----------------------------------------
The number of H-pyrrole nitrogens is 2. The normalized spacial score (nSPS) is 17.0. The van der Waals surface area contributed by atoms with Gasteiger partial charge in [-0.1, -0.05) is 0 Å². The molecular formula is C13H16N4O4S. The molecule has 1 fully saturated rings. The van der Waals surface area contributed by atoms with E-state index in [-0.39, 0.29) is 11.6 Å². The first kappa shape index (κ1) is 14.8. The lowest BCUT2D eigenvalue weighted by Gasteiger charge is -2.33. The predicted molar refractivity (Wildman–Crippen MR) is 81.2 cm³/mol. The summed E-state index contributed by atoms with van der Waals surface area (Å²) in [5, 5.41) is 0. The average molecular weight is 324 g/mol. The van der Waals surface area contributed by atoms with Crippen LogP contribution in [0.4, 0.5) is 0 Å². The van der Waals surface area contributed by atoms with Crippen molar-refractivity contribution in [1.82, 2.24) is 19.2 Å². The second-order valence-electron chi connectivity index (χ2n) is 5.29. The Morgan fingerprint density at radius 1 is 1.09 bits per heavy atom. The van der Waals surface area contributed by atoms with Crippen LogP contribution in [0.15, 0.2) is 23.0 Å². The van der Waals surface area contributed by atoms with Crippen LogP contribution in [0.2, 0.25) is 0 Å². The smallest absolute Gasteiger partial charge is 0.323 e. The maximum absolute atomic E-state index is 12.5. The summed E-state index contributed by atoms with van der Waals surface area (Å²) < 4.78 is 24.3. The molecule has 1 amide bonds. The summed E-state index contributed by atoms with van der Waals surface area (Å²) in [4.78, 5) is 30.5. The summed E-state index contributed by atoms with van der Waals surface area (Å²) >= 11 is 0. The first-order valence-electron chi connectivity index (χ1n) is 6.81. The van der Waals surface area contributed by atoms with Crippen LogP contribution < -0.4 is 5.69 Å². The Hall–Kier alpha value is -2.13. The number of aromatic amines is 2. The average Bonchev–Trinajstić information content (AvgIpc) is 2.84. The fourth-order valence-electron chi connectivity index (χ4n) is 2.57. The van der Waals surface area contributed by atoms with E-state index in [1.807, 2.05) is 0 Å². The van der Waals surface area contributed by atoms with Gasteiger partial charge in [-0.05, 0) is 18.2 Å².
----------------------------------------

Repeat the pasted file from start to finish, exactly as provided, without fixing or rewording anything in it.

The number of H-pyrrole nitrogens is 2. The normalized spacial score (nSPS) is 17.0. The van der Waals surface area contributed by atoms with Gasteiger partial charge in [-0.1, -0.05) is 0 Å². The molecular formula is C13H16N4O4S. The molecule has 1 fully saturated rings. The van der Waals surface area contributed by atoms with E-state index in [-0.39, 0.29) is 11.6 Å². The first kappa shape index (κ1) is 14.8. The lowest BCUT2D eigenvalue weighted by Gasteiger charge is -2.33. The predicted molar refractivity (Wildman–Crippen MR) is 81.2 cm³/mol. The summed E-state index contributed by atoms with van der Waals surface area (Å²) in [5, 5.41) is 0. The average molecular weight is 324 g/mol. The van der Waals surface area contributed by atoms with Crippen LogP contribution in [0.4, 0.5) is 0 Å². The van der Waals surface area contributed by atoms with Crippen molar-refractivity contribution in [1.82, 2.24) is 19.2 Å². The second-order valence-electron chi connectivity index (χ2n) is 5.29. The Morgan fingerprint density at radius 1 is 1.09 bits per heavy atom. The van der Waals surface area contributed by atoms with Crippen LogP contribution in [0.15, 0.2) is 23.0 Å². The van der Waals surface area contributed by atoms with Crippen LogP contribution in [0.2, 0.25) is 0 Å². The smallest absolute Gasteiger partial charge is 0.323 e. The maximum absolute atomic E-state index is 12.5. The summed E-state index contributed by atoms with van der Waals surface area (Å²) < 4.78 is 24.3. The molecule has 1 amide bonds. The summed E-state index contributed by atoms with van der Waals surface area (Å²) in [4.78, 5) is 30.5. The summed E-state index contributed by atoms with van der Waals surface area (Å²) >= 11 is 0. The first-order valence-electron chi connectivity index (χ1n) is 6.81. The van der Waals surface area contributed by atoms with Crippen LogP contribution < -0.4 is 5.69 Å². The Hall–Kier alpha value is -2.13. The number of aromatic amines is 2. The average Bonchev–Trinajstić information content (AvgIpc) is 2.84. The fourth-order valence-electron chi connectivity index (χ4n) is 2.57. The van der Waals surface area contributed by atoms with E-state index in [1.807, 2.05) is 0 Å². The van der Waals surface area contributed by atoms with Gasteiger partial charge in [-0.05, 0) is 18.2 Å².